MRI is also known as Magnetic Resonance Imaging. The MRI scanner creates images that represent slices through the body, without using X-rays. MRI uses a powerful, but safe magnetic field and radio waves like those that transmit FM radio stations.
The combination of the magnetic field and radio waves is used to create images of body structures, including the brain, spine, joints, abdominal and pelvic organs and blood vessels. MRI scans are used to diagnose tumors, strokes, back problems, joint problems, diseases of arteries and many other disorders and abnormalities. The images produced may demonstrate conditions that do not show up on X-ray tests. The results may help determine your diagnosis and/or the best course of treatment for you.
Your physician's nurse or ALMH personnel will give you complete instructions prior to the exam. The preparation will vary, depending on the area being imaged. If the exam includes the abdomen or pelvis, you will not be able to eat or drink for several hours before the exam. In some cases, doctors will give patients with claustrophobia a sedative prior to the exam to help the patient relax.
You will be asked to change clothing and remove jewelry before the exam, and we will provide a locker for you to place your personal items in. You should not wear make-up, since some brands contain metallic components that can interfere with the exam, especially if the MRI is of the head or neck. Please check in at Central Registration in the Main Lobby before reporting to the Radiology Department if you have not been preregistered over the phone.
During the Exam
The MRI scan will be performed by a registered radiology technologist, who is specially educated, trained and certified.
While most people can undergo an MRI exam without problems, some cannot. The staff in the Radiology Department will ask you questions like the following:
- Do you weigh more than 300 pounds?
- Can you lie flat for the duration of the exam?
- Do you suffer from claustrophobia?
- Are you pregnant?
Also, since the MRI is a powerful magnet, you will be asked the following kinds of questions:
- Do you have any implanted devices like a cardiac pacemaker, aneurysm clip, neurostimulator, infusion pump or hearing aid?
- Do you have metal shrapnel in your body or metal fragments in your eyes?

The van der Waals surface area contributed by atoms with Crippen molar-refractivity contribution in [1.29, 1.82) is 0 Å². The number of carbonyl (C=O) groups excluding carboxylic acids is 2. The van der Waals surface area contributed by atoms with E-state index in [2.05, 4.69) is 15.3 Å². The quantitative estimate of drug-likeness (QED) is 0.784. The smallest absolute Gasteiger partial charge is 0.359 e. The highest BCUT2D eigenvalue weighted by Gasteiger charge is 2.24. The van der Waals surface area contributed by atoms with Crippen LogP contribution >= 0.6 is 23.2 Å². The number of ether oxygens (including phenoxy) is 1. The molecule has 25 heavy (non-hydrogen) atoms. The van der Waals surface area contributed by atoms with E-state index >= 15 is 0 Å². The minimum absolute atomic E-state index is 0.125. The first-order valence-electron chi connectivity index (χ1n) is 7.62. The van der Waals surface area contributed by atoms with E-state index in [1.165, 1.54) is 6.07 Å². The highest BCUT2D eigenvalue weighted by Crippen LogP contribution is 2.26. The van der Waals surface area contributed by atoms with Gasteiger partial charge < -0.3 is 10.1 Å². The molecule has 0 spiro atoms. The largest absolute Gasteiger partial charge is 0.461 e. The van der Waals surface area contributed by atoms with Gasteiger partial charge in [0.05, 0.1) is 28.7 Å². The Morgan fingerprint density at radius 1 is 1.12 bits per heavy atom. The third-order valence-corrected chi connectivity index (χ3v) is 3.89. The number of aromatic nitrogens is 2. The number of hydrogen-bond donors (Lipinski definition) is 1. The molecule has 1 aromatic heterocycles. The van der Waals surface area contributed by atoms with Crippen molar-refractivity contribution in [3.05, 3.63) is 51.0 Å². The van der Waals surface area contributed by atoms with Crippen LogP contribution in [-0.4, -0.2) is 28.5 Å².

Remember the questioning process is a two-way street. After providing all the necessary information, please let us know of any concerns you have about the upcoming exam. The technologists expect questions; part of their job is to answer questions and make certain you are comfortable with the exam.
Allow a total of two hours for the entire procedure. When you arrive at the MRI center, you will be asked to remove all personal possessions such as your watch, wallet and car keys along with any other metallic items. It is very important not to take anything that could be affected by the magnet into the examining room. For example, the information on your credit cards could be erased if you had them in your pocket during the exam!
During the examination, you will lie on a padded table and be positioned in the magnet so the appropriate part of your body is ready to be scanned. The magnet, or MRI unit, looks like a large box with an open-ended tunnel running through it. The table will move part way into this "tunnel". Sometimes a "coil", which is really just a radio receiver, will be placed around the part of the body being scanned. The MRI unit makes loud clanking and banging sounds. You will be given ear plugs or be allowed to listen to a radio station or CD of your choice. The technologist will talk with you during the exam. The technologist will let you know when to hold your breath, how long to hold still and how things are going.
For some exams, the technologist or a nurse will start an IV to give you a contrast agent that highlights certain organs, blood vessels, tumors, etc. Some patients may need to be given a sedative through the IV if they are very claustrophobic.
Once the study is complete, the images will be studied and interpreted by a radiologist, who will compare the MRI scan to previous MRI scans, CT scans and X-rays and will send a report on the MRI scan and its findings to your physician.